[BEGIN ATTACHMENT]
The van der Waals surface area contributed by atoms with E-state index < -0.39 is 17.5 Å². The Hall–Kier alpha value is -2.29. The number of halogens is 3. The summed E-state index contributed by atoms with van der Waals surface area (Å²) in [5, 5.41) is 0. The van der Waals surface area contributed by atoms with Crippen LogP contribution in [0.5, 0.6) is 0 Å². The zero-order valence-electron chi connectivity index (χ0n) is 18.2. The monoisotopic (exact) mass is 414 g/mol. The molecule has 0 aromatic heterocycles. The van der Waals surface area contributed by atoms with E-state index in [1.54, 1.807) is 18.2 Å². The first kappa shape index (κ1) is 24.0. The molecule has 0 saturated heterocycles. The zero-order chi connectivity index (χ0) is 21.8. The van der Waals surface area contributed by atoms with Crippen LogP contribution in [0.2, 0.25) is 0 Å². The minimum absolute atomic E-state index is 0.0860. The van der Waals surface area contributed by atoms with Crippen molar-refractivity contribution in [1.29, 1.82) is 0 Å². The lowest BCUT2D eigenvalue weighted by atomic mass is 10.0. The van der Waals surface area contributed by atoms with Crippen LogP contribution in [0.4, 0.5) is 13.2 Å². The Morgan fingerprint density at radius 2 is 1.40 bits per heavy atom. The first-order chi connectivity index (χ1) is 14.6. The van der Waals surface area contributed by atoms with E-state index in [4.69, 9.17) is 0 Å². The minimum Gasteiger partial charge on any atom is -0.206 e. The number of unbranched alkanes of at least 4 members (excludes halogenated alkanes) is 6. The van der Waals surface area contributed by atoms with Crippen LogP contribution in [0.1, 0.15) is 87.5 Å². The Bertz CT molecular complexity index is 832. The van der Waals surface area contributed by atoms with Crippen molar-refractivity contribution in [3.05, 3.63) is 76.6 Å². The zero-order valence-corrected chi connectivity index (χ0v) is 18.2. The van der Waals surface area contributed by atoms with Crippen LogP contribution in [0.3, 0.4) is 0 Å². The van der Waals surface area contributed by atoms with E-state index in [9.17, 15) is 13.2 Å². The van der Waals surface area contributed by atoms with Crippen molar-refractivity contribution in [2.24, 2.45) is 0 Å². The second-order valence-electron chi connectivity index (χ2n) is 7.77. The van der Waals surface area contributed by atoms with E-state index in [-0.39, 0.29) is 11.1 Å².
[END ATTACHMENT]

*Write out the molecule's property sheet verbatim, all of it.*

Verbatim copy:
The van der Waals surface area contributed by atoms with E-state index < -0.39 is 17.5 Å². The Hall–Kier alpha value is -2.29. The number of halogens is 3. The summed E-state index contributed by atoms with van der Waals surface area (Å²) in [5, 5.41) is 0. The van der Waals surface area contributed by atoms with Crippen LogP contribution in [0.5, 0.6) is 0 Å². The zero-order valence-electron chi connectivity index (χ0n) is 18.2. The monoisotopic (exact) mass is 414 g/mol. The molecule has 0 aromatic heterocycles. The van der Waals surface area contributed by atoms with E-state index in [1.54, 1.807) is 18.2 Å². The first kappa shape index (κ1) is 24.0. The molecule has 0 saturated heterocycles. The zero-order chi connectivity index (χ0) is 21.8. The van der Waals surface area contributed by atoms with Crippen LogP contribution in [0.2, 0.25) is 0 Å². The minimum absolute atomic E-state index is 0.0860. The van der Waals surface area contributed by atoms with Crippen molar-refractivity contribution in [1.29, 1.82) is 0 Å². The lowest BCUT2D eigenvalue weighted by atomic mass is 10.0. The van der Waals surface area contributed by atoms with Crippen LogP contribution in [0.4, 0.5) is 13.2 Å². The Morgan fingerprint density at radius 2 is 1.40 bits per heavy atom. The first-order chi connectivity index (χ1) is 14.6. The van der Waals surface area contributed by atoms with E-state index in [4.69, 9.17) is 0 Å². The minimum Gasteiger partial charge on any atom is -0.206 e. The number of unbranched alkanes of at least 4 members (excludes halogenated alkanes) is 6. The van der Waals surface area contributed by atoms with Crippen LogP contribution in [0.1, 0.15) is 87.5 Å². The Bertz CT molecular complexity index is 832. The van der Waals surface area contributed by atoms with Crippen molar-refractivity contribution in [3.05, 3.63) is 76.6 Å². The zero-order valence-corrected chi connectivity index (χ0v) is 18.2. The van der Waals surface area contributed by atoms with Crippen LogP contribution in [0.3, 0.4) is 0 Å². The van der Waals surface area contributed by atoms with E-state index in [9.17, 15) is 13.2 Å². The van der Waals surface area contributed by atoms with Crippen molar-refractivity contribution in [2.24, 2.45) is 0 Å². The second-order valence-electron chi connectivity index (χ2n) is 7.77. The van der Waals surface area contributed by atoms with E-state index in [-0.39, 0.29) is 11.1 Å².